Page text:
I set my PR Zones up and did HIGH incline bench press followed by a unique exercise I developed called Chain Pullup Rows on the incline bench (killer pullup for the back for those who can’t do pullups).

Each exercise was no more than 5 reps and I monintored how I felt. Although I hit fatigue on my pullups, I was able to continue with the 5 reps on the bench press. Again, maybe I started too low in weight but there is no rule that says I can’t finish the sets doing 5 reps either. I just have to beat the number of reps I did on this workout at my next one.

I followed this by a low bench press and pulldowns. Same scenario.

I really put out some volume on both of these workouts. Even though I got in almost 5 minutes rest between the two PR Zones, I was really sweating. But I ask myself is that all this is going to do, make me sweat? I had an okay pump but again that isn’t the primary reason for training although it is highly coveted by bodybuilders and it does feel great.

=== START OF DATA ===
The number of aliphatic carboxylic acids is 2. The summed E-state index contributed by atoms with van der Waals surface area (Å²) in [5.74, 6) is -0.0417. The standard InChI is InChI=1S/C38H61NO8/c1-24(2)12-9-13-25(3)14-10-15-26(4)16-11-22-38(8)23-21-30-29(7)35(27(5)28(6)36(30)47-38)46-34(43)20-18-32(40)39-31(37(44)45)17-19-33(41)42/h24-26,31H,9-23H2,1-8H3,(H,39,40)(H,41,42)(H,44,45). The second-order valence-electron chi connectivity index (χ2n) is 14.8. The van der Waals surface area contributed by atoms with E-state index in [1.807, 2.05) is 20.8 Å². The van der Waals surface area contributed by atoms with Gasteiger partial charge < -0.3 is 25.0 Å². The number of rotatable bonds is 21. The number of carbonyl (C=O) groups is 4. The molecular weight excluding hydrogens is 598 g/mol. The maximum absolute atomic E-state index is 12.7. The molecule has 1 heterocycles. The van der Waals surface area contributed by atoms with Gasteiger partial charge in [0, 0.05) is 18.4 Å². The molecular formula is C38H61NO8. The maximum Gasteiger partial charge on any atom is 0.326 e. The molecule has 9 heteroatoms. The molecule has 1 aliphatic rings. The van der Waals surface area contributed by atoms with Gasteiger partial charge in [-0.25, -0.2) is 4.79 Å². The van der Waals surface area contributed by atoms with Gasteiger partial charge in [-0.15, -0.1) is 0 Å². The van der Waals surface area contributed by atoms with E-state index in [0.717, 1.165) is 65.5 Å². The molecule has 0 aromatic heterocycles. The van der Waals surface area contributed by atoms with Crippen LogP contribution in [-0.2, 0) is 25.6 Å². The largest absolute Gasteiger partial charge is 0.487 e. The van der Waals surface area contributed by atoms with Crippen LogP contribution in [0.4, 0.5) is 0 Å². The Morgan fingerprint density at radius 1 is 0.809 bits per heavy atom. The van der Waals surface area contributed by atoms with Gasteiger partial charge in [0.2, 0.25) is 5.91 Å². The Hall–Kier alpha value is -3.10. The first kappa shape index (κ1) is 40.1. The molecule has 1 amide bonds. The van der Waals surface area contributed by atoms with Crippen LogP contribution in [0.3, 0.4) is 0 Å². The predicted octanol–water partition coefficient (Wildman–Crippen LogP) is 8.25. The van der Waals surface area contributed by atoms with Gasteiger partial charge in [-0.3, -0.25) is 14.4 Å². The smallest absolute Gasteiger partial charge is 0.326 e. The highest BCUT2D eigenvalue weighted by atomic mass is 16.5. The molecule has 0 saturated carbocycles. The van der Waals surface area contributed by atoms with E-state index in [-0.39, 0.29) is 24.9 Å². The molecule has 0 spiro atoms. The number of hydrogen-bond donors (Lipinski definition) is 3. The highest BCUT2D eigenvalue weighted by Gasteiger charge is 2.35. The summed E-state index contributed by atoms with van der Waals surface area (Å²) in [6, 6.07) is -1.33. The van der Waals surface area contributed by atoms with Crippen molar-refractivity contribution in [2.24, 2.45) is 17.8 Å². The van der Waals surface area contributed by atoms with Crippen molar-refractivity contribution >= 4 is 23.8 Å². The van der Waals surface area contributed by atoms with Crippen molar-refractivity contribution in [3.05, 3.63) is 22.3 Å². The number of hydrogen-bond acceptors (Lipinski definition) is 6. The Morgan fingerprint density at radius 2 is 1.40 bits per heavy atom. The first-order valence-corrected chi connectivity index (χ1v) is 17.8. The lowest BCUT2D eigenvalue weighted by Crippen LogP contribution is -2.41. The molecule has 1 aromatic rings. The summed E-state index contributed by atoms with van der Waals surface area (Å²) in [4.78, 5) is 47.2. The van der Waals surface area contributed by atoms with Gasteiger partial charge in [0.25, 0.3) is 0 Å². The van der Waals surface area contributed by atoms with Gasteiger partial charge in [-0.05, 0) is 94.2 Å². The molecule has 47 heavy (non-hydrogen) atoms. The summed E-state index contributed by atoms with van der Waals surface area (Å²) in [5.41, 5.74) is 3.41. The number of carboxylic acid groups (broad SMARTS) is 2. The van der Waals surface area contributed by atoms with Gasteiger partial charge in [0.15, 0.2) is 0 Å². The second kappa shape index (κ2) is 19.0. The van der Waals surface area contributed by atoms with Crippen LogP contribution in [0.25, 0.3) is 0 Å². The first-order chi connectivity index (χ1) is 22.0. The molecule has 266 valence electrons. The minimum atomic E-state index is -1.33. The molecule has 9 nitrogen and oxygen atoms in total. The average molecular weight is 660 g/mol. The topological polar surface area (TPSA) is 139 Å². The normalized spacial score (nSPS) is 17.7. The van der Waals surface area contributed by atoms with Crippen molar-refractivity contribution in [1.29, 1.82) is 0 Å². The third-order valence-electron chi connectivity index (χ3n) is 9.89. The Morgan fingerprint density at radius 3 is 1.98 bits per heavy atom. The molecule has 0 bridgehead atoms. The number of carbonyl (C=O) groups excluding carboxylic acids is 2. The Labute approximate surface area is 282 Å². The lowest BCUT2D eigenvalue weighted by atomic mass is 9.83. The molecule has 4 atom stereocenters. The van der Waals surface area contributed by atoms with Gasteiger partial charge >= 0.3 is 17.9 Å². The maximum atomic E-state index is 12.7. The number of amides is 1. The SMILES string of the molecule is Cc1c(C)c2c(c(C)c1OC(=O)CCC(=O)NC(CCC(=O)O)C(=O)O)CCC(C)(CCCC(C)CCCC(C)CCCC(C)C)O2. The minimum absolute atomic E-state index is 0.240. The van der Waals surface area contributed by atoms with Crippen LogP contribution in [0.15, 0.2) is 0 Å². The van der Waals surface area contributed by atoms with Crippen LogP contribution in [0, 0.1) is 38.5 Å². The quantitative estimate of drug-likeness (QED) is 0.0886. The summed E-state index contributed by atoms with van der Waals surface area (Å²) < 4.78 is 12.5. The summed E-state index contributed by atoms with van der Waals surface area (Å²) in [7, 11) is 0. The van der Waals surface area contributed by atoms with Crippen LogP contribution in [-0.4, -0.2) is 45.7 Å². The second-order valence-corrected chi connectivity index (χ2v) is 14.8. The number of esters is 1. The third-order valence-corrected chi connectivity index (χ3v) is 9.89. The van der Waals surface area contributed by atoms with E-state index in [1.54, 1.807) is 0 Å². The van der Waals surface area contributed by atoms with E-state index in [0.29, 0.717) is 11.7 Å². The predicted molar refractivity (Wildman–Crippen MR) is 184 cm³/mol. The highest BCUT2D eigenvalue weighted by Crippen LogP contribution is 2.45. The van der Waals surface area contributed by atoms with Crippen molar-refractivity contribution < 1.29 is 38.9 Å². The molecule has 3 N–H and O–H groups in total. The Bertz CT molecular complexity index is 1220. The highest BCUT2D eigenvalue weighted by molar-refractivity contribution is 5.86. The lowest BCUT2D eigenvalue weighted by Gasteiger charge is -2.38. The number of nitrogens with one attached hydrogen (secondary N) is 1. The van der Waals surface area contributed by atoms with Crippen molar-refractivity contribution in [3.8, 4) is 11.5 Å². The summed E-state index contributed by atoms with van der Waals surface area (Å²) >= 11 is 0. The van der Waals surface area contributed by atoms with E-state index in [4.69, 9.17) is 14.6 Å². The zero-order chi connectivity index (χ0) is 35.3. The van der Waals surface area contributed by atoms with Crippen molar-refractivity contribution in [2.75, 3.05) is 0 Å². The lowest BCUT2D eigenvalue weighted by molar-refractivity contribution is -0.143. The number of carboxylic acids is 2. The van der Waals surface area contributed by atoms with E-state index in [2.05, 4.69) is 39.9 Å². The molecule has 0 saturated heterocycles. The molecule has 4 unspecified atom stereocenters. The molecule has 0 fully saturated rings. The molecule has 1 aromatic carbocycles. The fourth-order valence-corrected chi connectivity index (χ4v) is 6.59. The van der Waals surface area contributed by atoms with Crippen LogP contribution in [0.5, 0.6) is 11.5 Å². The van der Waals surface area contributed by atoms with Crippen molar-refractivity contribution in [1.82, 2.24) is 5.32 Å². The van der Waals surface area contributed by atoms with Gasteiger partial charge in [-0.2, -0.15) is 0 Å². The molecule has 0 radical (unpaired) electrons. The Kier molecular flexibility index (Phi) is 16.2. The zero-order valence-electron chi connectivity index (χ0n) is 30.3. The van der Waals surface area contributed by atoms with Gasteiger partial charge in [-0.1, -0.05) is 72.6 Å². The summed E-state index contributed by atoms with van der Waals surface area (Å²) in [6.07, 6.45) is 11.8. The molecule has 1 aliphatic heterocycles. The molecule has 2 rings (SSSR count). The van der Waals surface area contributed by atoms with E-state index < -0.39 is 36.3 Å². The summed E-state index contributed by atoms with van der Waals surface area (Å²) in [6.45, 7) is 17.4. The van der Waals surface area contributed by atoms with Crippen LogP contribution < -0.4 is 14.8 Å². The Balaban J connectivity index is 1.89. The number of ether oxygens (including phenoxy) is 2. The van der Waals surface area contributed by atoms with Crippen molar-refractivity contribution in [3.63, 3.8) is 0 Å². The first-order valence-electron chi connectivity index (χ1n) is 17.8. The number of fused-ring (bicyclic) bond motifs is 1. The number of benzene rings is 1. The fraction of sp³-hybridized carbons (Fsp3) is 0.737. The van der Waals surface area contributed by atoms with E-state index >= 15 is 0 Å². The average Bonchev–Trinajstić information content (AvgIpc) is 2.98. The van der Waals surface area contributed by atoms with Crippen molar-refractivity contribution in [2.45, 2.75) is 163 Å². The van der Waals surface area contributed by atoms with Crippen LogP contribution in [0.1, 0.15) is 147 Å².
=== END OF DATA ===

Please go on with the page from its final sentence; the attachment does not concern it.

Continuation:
As I sit here today, I would have assumed that my legs and and hammies would be screaming from the workout on Tuesday. Notta! No pain, no discomfort. I know that with a normal workout, I usually have a fair amount of DOMS. Is that normal? Is THIS how I should feel? Don’t know for sure.

What I do know is this: This program is boring. Yes, boring. You have 15 minutes to do this superset of exercises and try to accumulate as many reps as possible in that amount of time. Then your goal is to beat that in the next workout. You are constantly moving from set to set and in one way, that is great. This thing really does burn some calories and gets you sweating big time. That I like because I hate cardio. My breathing and heart rate are highly elevated during the 15 minutes. So this is better than cardio in my opinion. But trying to get my mind wrapped around this is going to be tough if I don’t see the results promised.